Le Grand Return – opening night review by John Rigby

Saddleworth Players’ latest production, at the Millgate Arts Centre, Alan Stockdill’s Le Grand Return, opened last night to a packed and appreciative audience. This play, based on reality, tells the story of an elderly ex-soldier who despite his poor health is determined to return to Normandy to attend the fiftieth anniversary of the D-day landings, and specifically to revisit the French house where his best friend was killed.

The play begins with broad but painful comedy. Tommy Hardaker and his two oppos are bickering away their old age in the day room of the Coldrick Nursing Home, keeping boredom and pointlessness at bay with dominoes, heartless jokes about each other’s infirmities and a last-ditch campaign to thwart their common enemy, Matron. However the script penetrates beneath the Last of the Summer Wine caricature of the three cantankerous old chaps playing daft japes. As the scene unfolds it creates a back story for each man, revealing unexpected elements of wistfulness and regret.

Verity Mann’s production is strong on visual humour, particularly in the dead-of-night scene where the three heroes appear kitted out in wonderfully unconvincing outfits intended to spirit them through customs in the guise of devil-may care golfers. As Matron coldly points out, they would be picked up by social workers before they got to the end of the lane. Yet there is also a constant shift of moods, from farce to pathos, matched by the audience’s response which often moved from non-stop laughter to thoughtful and attentive silence.


The Millgate’s veteran actors carried off their parts with confidence, energy and faultless comic timing. Their different approaches to their roles gave the performance an impressive variety. Ian Perks was outstanding as Tommy Hardaker, moving from the initial impression of the irritable Gimmer with the Zimmer to reveal fresh levels of sensitivity, recalling the terror and exhilaration of the landings: “I was surrounded by death, but I’ve never felt more alive.” He had excellent support from Ian Crickett as Alf the ex-Bevin Boy, who is treated by his pals as the simpleton and weak link in the chain, but is not as daft as he looks, and from John Tanner, the officer-class toff (but only from the Pay Corps) who is the Captain Mainwaring of the trio. Completing the cast was Alayne Whitworth, who did well in the difficult task of sustaining three different parts, metamorphosing from Matron, the dragon with the heart of gold, to the apparatchik in the Belgian customs office, and then, against type, as the French landlady with her own painful memories of the Liberation.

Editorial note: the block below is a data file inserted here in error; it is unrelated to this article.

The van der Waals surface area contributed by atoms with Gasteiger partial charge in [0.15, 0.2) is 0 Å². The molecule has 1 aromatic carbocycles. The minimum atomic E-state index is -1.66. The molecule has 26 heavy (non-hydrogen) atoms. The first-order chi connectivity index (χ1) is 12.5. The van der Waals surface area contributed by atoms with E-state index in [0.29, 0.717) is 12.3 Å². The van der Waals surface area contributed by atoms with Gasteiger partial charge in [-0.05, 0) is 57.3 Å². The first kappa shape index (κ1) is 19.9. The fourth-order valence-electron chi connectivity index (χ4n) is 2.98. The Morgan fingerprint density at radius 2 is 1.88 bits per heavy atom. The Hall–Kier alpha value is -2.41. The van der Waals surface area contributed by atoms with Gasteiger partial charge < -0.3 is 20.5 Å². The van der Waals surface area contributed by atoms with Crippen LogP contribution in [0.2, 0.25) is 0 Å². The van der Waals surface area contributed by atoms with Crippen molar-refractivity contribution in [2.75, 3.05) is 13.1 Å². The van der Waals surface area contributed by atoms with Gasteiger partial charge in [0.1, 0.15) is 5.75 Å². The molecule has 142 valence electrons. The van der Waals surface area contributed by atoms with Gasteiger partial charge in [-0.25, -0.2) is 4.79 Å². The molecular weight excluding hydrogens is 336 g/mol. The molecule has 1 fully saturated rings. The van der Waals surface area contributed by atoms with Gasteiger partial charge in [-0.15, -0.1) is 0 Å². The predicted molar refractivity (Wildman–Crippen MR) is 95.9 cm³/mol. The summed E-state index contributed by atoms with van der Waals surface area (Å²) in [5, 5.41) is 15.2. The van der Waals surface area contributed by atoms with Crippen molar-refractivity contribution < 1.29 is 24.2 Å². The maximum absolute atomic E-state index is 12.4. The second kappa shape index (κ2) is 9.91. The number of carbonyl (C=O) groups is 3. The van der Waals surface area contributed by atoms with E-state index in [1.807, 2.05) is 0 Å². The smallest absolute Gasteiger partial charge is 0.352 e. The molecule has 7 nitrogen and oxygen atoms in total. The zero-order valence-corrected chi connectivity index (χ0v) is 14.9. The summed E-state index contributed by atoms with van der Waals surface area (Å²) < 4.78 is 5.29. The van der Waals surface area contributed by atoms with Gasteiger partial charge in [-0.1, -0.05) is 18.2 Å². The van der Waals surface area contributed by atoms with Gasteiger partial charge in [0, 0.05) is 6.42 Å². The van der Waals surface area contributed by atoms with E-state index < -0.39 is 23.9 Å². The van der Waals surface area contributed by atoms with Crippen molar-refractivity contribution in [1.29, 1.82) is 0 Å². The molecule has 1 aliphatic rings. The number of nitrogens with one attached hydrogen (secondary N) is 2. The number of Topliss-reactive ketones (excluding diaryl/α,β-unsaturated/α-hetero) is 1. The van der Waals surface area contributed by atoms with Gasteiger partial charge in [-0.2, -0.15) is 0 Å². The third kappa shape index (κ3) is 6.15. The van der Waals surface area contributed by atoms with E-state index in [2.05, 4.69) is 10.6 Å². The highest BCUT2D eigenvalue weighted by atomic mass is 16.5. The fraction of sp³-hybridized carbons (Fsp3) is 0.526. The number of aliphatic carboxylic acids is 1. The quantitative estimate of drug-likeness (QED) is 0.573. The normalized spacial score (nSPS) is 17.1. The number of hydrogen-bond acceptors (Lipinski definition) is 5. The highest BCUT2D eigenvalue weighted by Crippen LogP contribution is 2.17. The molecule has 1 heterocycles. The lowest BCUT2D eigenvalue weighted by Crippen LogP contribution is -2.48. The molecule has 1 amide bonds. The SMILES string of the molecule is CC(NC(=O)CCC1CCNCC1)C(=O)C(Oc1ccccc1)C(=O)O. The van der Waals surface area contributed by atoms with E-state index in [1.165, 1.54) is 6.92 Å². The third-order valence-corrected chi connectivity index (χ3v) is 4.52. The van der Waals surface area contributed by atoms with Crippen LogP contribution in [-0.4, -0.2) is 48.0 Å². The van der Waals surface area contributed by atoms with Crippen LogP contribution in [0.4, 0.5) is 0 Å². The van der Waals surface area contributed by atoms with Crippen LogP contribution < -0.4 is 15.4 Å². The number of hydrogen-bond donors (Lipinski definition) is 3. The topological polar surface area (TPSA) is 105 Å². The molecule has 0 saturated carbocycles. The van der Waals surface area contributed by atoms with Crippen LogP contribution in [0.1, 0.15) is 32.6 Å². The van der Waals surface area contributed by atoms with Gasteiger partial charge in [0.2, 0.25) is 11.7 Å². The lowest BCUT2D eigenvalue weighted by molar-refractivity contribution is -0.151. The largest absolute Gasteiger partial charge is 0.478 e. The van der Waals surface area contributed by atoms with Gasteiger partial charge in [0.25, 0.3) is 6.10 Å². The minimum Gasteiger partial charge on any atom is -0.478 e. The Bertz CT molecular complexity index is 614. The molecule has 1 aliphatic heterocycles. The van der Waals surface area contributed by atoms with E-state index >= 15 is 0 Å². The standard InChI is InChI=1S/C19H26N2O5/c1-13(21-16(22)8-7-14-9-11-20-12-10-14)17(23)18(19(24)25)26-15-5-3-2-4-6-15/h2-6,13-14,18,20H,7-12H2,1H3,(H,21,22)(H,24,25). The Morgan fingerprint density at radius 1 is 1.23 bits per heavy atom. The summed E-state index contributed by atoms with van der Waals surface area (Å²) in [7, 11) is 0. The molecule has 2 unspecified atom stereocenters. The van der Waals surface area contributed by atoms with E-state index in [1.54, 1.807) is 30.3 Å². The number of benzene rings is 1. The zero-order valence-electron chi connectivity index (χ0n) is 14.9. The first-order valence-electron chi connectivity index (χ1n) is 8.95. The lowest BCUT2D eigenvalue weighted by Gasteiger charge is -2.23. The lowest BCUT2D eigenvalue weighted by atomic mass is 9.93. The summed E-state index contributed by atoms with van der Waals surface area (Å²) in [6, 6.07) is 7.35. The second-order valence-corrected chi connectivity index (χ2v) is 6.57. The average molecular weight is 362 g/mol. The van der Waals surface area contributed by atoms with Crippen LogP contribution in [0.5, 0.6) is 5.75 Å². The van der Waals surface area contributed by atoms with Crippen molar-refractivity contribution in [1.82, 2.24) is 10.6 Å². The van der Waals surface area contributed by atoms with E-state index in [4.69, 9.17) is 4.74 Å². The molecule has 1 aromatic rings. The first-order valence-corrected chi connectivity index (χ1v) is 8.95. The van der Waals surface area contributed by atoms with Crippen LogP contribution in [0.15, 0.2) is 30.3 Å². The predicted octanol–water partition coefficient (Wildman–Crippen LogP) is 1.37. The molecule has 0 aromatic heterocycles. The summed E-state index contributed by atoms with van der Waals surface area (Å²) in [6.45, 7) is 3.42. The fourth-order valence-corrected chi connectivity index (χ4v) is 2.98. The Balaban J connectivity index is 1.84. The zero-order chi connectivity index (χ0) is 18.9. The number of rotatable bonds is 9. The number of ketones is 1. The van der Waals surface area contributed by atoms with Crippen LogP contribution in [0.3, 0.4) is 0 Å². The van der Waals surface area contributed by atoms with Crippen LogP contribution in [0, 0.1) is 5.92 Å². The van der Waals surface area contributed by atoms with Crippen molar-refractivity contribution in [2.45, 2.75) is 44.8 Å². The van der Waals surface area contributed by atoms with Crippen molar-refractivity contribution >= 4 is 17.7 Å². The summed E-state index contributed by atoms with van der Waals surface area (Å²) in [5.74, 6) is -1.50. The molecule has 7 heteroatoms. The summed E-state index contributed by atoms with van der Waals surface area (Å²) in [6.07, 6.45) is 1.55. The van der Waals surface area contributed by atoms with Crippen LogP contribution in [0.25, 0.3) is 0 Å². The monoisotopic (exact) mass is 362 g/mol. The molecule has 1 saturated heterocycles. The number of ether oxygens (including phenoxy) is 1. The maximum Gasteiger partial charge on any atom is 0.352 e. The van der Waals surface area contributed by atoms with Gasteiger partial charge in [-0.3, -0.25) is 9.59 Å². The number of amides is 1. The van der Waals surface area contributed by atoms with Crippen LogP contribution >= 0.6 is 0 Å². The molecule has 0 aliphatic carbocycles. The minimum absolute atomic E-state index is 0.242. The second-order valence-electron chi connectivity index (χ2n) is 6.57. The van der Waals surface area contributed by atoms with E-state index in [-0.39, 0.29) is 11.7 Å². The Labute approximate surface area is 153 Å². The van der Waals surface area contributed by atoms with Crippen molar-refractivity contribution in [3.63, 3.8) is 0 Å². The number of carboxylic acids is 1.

I had wondered how the production would handle the demands of the very different settings of the story. This problem was solved with ingenious simplicity. On stage, there were minimal settings with just a table and a few chairs, while the wartime background was supplied by and ever-changing variety of black-and-white projections on the screen behind, and by atmospheric music of the time.

Overall an intelligent, sensitive and enterprising production which reflects credit on all concerned, and a poignantly appropriate choice for the day after Brexit.

John Rigby

Saddleworth Players will perform La Grand Return at the Millgate Arts Centre from 1 – 8 February. Tickets available from the Millgate website (millgateartscentre.co.uk) or by telephoning the Box Office on 01457 874644, Tuesdays 2pm–5pm, Wednesdays and Thursdays 2pm–7pm, and Fridays and Saturdays from 9:30am–1pm.

Posted in Saddleworth Players.

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